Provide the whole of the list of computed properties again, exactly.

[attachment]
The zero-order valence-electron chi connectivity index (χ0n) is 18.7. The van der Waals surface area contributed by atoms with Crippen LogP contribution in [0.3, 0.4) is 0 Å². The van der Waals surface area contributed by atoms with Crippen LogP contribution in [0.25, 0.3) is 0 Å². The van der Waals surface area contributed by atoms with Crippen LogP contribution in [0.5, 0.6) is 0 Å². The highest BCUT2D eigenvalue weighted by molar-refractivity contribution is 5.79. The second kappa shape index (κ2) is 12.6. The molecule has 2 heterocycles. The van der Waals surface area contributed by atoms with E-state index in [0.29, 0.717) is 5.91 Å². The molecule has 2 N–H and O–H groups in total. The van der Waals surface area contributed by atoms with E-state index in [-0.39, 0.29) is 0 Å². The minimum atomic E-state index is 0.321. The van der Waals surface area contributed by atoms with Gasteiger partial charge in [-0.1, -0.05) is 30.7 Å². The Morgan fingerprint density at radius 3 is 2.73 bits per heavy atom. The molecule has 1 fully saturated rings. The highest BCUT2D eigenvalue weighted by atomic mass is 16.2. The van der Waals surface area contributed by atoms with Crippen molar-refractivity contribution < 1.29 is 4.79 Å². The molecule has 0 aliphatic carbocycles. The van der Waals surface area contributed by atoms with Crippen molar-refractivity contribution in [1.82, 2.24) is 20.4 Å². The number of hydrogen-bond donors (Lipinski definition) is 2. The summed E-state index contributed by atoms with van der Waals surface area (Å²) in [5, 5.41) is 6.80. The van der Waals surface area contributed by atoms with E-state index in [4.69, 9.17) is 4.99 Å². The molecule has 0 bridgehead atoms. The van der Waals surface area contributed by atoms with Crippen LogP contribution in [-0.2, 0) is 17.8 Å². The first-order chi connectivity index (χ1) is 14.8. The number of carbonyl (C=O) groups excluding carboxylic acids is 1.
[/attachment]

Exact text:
The zero-order valence-electron chi connectivity index (χ0n) is 18.7. The van der Waals surface area contributed by atoms with Crippen LogP contribution in [0.3, 0.4) is 0 Å². The van der Waals surface area contributed by atoms with Crippen LogP contribution in [0.25, 0.3) is 0 Å². The van der Waals surface area contributed by atoms with Crippen LogP contribution in [0.5, 0.6) is 0 Å². The highest BCUT2D eigenvalue weighted by molar-refractivity contribution is 5.79. The second kappa shape index (κ2) is 12.6. The molecule has 2 heterocycles. The van der Waals surface area contributed by atoms with E-state index in [0.29, 0.717) is 5.91 Å². The molecule has 2 N–H and O–H groups in total. The van der Waals surface area contributed by atoms with E-state index in [-0.39, 0.29) is 0 Å². The minimum atomic E-state index is 0.321. The van der Waals surface area contributed by atoms with Gasteiger partial charge in [-0.1, -0.05) is 30.7 Å². The Morgan fingerprint density at radius 3 is 2.73 bits per heavy atom. The molecule has 1 fully saturated rings. The highest BCUT2D eigenvalue weighted by atomic mass is 16.2. The van der Waals surface area contributed by atoms with Crippen molar-refractivity contribution < 1.29 is 4.79 Å². The molecule has 0 aliphatic carbocycles. The van der Waals surface area contributed by atoms with Crippen molar-refractivity contribution in [1.82, 2.24) is 20.4 Å². The number of hydrogen-bond donors (Lipinski definition) is 2. The summed E-state index contributed by atoms with van der Waals surface area (Å²) in [5, 5.41) is 6.80. The van der Waals surface area contributed by atoms with E-state index in [4.69, 9.17) is 4.99 Å². The molecule has 0 bridgehead atoms. The van der Waals surface area contributed by atoms with Crippen LogP contribution in [-0.2, 0) is 17.8 Å². The first-order chi connectivity index (χ1) is 14.8. The number of carbonyl (C=O) groups excluding carboxylic acids is 1.